The Long-Awaited Fix for Virginia’s Outdated Alcohol Law

When it comes to identifying America’s most ridiculous and nonsensical alcohol law, there are many ignominious candidates to choose from. But Virginia’s infamous food-beverage ratio certainly deserves a spot on any list of the dumbest drink laws in the country. A plucky coterie of Virginia policy makers has sought to reform the commonwealth’s beverage ratio for years, only to run into a buzzsaw of special interest cronyism. But suddenly there is hope for boozy freedom.

Virginia’s food-beverage ratio mandates that restaurants earn $45 in food sales for every $55 they take in selling liquor-based drinks. This may sound innocuous at first, but it has the effect of making establishments like elite cocktail lounges or high-end whiskey bars—which often offer scotch pours costing upwards of a thousand dollars—nearly impossible to operate in the commonwealth. After all, it takes a lot of food sales to offset a single $2,000 shot of Macallan M under the ratio. The rule also creates burdensome record-keeping requirements for restaurants, who are forced to prove they have not violated the ratio each year.

The provenance of Virginia’s ratio (at least spiritually) traces back to the Prohibition era, when it was, of course, illegal for any restaurant to sell alcohol. In 1968, the state Legislature passed the Mixed Beverage Act, which stipulated that restaurants could not make more money from booze than food. The law underwent several iterations in the 1980s and ’90s before reaching its current 45–55 ratio. Bizarrely, in the 1990s, beer and wine were arbitrarily exempted from counting toward the ratio, meaning it has only applied to liquor sales since that time.

The upshot is that a craft brewery in Virginia can sell as much beer as it wants—even booze-bomb Imperial IPAs—without so much as a trace of food on the premise, while a cocktail lounge that specializes in, say, gourmet hot dogs and sophisticated drinks might have trouble even opening in the first place. This makes little sense given that defenders of the law argue that the point of the ratio is to reduce the potential level of intoxication among patrons of drinking establishments.

Some of the lawmakers defending the ratio even went so far as to invoke the language of Prohibition, such as then-Senate Minority Leader Richard Saslaw (D–Fairfax County) growling in 2015: “If you can’t meet that ratio, you ain’t running a restaurant, you are running a bar. If you want saloons in Virginia, say so.” Opponents painted a doomsday picture of “bars on every corner” of the commonwealth—all while conveniently overlooking neighboring Washington, D.C., which does not have a ratio or a saloon epidemic.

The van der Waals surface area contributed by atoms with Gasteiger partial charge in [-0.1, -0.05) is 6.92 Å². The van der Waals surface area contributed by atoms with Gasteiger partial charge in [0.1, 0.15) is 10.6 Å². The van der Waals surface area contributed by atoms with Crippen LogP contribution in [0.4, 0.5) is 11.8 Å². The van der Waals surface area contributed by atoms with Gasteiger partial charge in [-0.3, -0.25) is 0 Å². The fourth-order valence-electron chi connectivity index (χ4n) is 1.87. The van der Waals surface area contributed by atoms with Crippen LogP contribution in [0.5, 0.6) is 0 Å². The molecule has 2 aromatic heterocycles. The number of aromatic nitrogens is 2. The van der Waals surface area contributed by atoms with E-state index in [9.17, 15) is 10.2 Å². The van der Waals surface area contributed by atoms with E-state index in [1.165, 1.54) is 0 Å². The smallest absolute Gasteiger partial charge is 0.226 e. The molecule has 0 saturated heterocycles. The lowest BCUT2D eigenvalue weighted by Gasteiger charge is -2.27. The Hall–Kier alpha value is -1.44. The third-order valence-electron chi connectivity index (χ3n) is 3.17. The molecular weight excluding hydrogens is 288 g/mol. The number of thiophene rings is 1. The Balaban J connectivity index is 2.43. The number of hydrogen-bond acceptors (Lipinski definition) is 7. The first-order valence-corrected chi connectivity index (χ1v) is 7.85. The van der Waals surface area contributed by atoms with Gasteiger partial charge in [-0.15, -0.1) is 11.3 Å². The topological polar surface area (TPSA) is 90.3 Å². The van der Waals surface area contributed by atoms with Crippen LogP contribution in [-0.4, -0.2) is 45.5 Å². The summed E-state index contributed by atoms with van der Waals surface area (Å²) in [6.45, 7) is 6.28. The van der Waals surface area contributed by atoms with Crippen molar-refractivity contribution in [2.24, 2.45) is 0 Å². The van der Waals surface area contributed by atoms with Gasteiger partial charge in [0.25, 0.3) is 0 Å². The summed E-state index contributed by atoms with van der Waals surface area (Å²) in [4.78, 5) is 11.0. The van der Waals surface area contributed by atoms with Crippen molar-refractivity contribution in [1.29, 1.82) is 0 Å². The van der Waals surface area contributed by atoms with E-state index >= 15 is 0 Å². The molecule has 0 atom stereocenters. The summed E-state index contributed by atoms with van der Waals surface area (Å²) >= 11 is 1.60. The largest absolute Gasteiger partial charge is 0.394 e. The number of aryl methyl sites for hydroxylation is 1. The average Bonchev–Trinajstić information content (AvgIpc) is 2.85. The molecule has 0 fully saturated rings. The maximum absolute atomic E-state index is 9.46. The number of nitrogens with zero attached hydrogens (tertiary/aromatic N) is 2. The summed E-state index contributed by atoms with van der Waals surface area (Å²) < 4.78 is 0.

If anything, the ratio is actually more likely to incentivize lower-end “saloons” or “gin mills” at the expense of the aforementioned high-end cocktail lounges and whiskey bars. Once again, that’s because it is a lot easier to meet the ratio by selling $4 rail drinks with rotgut spirits than by selling $350 pours of Pappy Van Winkle. During state budget shortfalls in the past, lawmakers have further compounded the problem by increasing the costs of liquor at state-run Alcoholic Beverage Control (ABC) stores to raise more revenue, which in turn forces restaurants to increase food prices to account for this increase in liquor prices. In this way, the ratio even impacts nondrinkers by acting as a form of stealth taxation on food in the commonwealth.

Unsurprisingly, the real reason the ratio persists is that an influential group of Richmond restaurateurs has heavily lobbied the state Legislature for years to keep it in place. Rather than being motivated by altruistic concerns over protecting the public from the purported terrors of saloons, these business owners are actually worried about upstart competitors like speak-easies and cocktail bars—which are becoming increasingly popular amid the ongoing craft spirit boom—from undercutting their bottom line.

This protectionist influence has acted as an iron curtain repelling repeated efforts to change or modify the ratio. But just when it appeared all hope was lost for fixing the ratio, a recent reform bill suddenly started flying through legislative committees and has now improbably passed the state Senate unanimously. The unexpected success of this reform effort seems to be attributable to turnover in the Legislature and the retirement of old-guard senators like Saslaw.

Should the legislation also clear the House of Delegates and make it to Gov. Glenn Youngkin’s desk, it would reduce the food-beverage ratio from 45–55 to 35–65 for restaurants with monthly food sales below $10,000, and it would outright eliminate the ratio for restaurants exceeding that threshold. Ideally, the ratio would be axed for all establishments, regardless of their monthly food sales—especially given that beer and wine sales are already unlimited in Virginia.

Outright elimination of the ratio may have to wait for a future time, but Virginia is on the precipice of at least severely kneecapping one of the worst laws in its code book. If it does, it will serve as an all-too-rare example of free market champions finally outlasting the protectionists.